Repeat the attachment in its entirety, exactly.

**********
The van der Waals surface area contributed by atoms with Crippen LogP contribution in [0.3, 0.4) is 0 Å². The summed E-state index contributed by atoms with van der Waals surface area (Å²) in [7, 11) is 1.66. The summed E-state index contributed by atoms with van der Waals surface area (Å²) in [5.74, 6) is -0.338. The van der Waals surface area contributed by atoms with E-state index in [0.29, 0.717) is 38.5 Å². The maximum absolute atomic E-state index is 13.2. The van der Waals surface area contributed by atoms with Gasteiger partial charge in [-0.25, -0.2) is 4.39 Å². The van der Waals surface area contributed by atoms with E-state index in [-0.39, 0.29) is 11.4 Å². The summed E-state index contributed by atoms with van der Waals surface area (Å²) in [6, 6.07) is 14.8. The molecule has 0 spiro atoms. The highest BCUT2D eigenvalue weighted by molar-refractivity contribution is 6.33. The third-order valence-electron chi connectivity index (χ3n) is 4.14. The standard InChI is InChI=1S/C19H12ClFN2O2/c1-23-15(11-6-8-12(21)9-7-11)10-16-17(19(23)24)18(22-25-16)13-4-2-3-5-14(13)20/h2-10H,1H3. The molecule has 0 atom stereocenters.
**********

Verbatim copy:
The van der Waals surface area contributed by atoms with Crippen LogP contribution in [0.3, 0.4) is 0 Å². The summed E-state index contributed by atoms with van der Waals surface area (Å²) in [7, 11) is 1.66. The summed E-state index contributed by atoms with van der Waals surface area (Å²) in [5.74, 6) is -0.338. The van der Waals surface area contributed by atoms with E-state index in [0.29, 0.717) is 38.5 Å². The maximum absolute atomic E-state index is 13.2. The van der Waals surface area contributed by atoms with Gasteiger partial charge in [-0.25, -0.2) is 4.39 Å². The van der Waals surface area contributed by atoms with E-state index in [-0.39, 0.29) is 11.4 Å². The summed E-state index contributed by atoms with van der Waals surface area (Å²) in [6, 6.07) is 14.8. The molecule has 0 spiro atoms. The highest BCUT2D eigenvalue weighted by molar-refractivity contribution is 6.33. The third-order valence-electron chi connectivity index (χ3n) is 4.14. The standard InChI is InChI=1S/C19H12ClFN2O2/c1-23-15(11-6-8-12(21)9-7-11)10-16-17(19(23)24)18(22-25-16)13-4-2-3-5-14(13)20/h2-10H,1H3. The molecule has 0 atom stereocenters.